- What is the study of sacral and pudendal roots under sedation?
- Why is it performed?
- What does it consist of?
- Preparation for sacral and pudendal root study under sedation
- Care after the procedure
- Alternatives to this diagnostic procedure
What is a sacral and pudendal root study under sedation?
The sacral root study under sedation is a study that looks for nerve responses of the lumbar sacral roots, which are responsible for innervating many structures of the pelvic floor, genitals, sphincters, etc.
The pudendal nerves are the nerves that carry the innervation, sensitivity, mobility of the external genitalia and anal sphincter, as well as other structures.
The union of several of the last sacral lumbar roots form the pudendal nerves.
Why is it performed?
It is performed to find the causes of anal or urethral sphincter disturbances, some sexual dysfunctions, alterations in the sensitivity of the genitals and, in some cases, chronic pelvic pain.
What does it consist of?
With a special electrode, electrical stimuli are given in the anal area. The pudendal nerve is sought and stimulated by an electric current. This electric current causes a contraction of the external anal sphincter, which is recorded by another electrode.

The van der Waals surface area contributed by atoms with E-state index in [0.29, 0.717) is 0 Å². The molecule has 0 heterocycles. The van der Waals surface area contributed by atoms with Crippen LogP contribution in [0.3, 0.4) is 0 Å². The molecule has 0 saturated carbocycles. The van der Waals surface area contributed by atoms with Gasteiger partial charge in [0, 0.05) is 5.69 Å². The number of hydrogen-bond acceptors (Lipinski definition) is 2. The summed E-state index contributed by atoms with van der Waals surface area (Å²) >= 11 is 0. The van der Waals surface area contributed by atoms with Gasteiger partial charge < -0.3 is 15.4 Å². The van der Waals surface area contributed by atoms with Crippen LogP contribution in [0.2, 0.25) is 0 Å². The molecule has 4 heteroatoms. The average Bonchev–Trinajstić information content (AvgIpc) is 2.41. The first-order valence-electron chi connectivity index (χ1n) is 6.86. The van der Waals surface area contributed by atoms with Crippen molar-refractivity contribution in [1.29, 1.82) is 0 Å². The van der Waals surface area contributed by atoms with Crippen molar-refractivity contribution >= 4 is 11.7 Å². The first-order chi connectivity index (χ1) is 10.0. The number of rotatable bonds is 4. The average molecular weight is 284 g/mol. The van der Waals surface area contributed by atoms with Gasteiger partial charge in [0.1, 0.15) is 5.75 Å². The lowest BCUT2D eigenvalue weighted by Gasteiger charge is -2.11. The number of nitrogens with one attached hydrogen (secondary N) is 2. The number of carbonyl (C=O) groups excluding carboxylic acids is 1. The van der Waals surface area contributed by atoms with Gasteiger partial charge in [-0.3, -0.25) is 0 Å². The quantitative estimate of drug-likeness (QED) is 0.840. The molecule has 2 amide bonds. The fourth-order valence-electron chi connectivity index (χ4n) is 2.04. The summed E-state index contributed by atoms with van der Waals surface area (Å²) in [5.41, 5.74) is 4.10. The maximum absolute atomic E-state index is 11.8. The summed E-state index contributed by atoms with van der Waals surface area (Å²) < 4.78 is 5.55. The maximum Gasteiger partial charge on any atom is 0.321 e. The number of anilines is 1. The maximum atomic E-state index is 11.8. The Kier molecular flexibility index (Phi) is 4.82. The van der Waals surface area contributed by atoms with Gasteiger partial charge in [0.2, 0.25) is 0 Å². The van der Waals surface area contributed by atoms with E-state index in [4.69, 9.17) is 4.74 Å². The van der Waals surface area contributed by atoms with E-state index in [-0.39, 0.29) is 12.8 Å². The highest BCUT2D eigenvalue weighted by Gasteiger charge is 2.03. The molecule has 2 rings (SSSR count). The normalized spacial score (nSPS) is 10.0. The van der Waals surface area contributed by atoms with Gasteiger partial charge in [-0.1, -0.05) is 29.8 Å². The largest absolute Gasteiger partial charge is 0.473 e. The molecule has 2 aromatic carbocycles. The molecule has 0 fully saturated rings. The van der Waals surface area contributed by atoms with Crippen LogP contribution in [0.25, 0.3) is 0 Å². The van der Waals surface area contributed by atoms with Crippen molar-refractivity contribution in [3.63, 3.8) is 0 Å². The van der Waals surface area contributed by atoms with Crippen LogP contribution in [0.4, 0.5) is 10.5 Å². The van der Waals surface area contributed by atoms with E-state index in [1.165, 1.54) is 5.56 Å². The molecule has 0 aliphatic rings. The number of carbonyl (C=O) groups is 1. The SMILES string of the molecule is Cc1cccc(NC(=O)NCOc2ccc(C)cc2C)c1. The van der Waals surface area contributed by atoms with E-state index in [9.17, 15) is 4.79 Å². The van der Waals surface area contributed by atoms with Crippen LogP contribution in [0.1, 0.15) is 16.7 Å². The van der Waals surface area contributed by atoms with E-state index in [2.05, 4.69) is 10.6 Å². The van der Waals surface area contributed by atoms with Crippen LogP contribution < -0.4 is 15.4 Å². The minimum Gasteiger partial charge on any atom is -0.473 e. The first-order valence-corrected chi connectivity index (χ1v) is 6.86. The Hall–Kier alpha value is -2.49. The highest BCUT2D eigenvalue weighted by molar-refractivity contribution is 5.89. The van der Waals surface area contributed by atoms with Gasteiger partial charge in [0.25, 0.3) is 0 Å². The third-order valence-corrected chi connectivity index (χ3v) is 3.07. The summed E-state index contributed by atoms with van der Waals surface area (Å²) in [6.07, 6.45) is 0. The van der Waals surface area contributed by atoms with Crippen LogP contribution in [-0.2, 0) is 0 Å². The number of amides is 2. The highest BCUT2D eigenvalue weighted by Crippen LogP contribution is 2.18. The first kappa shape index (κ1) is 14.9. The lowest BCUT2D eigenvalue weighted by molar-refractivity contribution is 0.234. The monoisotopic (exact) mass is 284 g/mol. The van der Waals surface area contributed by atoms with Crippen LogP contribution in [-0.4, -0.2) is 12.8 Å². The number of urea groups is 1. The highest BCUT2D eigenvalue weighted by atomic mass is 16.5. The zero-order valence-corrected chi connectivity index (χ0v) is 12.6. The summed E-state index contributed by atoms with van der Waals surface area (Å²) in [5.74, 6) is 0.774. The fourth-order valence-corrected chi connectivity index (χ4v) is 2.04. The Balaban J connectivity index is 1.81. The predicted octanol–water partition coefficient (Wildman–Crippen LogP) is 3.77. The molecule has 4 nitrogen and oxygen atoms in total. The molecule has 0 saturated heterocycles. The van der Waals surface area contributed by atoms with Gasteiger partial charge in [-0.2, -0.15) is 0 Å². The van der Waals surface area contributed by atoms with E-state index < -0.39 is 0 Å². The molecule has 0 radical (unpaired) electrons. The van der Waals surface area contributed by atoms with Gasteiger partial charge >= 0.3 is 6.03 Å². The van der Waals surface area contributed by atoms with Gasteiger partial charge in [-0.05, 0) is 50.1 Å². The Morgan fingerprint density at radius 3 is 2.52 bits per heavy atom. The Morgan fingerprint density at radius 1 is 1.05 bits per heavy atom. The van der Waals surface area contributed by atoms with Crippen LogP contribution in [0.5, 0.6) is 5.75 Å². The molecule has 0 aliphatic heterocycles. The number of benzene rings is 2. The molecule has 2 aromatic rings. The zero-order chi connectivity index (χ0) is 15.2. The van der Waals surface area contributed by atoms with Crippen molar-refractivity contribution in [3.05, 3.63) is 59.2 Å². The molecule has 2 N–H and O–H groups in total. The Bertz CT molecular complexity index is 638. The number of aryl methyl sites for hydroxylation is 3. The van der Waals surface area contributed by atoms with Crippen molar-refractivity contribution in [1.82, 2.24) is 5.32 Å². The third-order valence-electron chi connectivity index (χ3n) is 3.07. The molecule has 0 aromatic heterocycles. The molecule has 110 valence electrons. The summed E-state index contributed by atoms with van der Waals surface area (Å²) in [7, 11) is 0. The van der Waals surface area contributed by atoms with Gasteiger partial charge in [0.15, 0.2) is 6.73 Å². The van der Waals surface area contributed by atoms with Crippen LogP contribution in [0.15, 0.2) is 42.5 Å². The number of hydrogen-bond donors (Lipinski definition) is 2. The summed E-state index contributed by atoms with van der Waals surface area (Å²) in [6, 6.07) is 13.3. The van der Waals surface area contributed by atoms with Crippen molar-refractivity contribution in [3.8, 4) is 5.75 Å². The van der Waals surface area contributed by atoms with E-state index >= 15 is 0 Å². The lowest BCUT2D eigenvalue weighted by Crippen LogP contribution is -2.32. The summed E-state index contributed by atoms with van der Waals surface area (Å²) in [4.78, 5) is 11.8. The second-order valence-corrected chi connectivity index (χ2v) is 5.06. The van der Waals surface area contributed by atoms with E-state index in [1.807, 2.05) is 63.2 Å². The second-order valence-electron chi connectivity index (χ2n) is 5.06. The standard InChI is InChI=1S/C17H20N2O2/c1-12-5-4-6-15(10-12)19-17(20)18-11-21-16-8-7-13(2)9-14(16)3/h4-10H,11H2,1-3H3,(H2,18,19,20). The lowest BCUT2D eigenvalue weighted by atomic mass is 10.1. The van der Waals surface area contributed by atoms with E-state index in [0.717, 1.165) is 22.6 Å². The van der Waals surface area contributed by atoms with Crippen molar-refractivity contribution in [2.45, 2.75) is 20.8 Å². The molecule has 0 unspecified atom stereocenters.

With a needle-shaped electrode, the muscular contraction of the anal sphincter is recorded to study the behavior of the muscle fibers and to see if they contract correctly or if there is a deficit.
The bulbocavernosus, bulbospongiosus and other pelvic floor muscles can also be studied with this electrode.
To complete the study, repetitive stimuli are performed in certain areas of the external genitalia, with other special electrodes. Finally, the nerve response is studied in the nerve itself, in the medulla, and in the cerebral cortex.
So that this study does not involve a painful or unpleasant experience, it can be performed under sedation.
Preparation for the study of sacral and pudendal roots under sedation
To perform the study, it is necessary to fast for 6 hours for solid food and 2 hours for water.
It is preferable to come with the hair in the genital area trimmed or shaved, avoiding cuts. Excess hair may hinder the test.
A vein in the hand or arm is cannulated and the drug that causes sedation is administered. The level of sedation can vary from being calm and relaxed to being completely asleep. Spontaneous breathing occurs at all times.
It is performed under sedation, because the test is usually painful, uncomfortable, and causes embarrassment.
Care after the procedure
It is necessary to come accompanied and should not drive after performing the sedation.
The anal and genital area should be kept clean.
You may have some discomfort or a small hematoma. However, this usually resolves in a couple of days.
Alternatives to this diagnostic procedure
This procedure can be done awake and without sedation, but can be painful and uncomfortable.
Similarly, a colonoscopy or gastroscopy can also be performed without sedation. However, fewer and fewer specialists do it this way.
It is necessary to consult with a specialist if this treatment is appropriate for your particular case.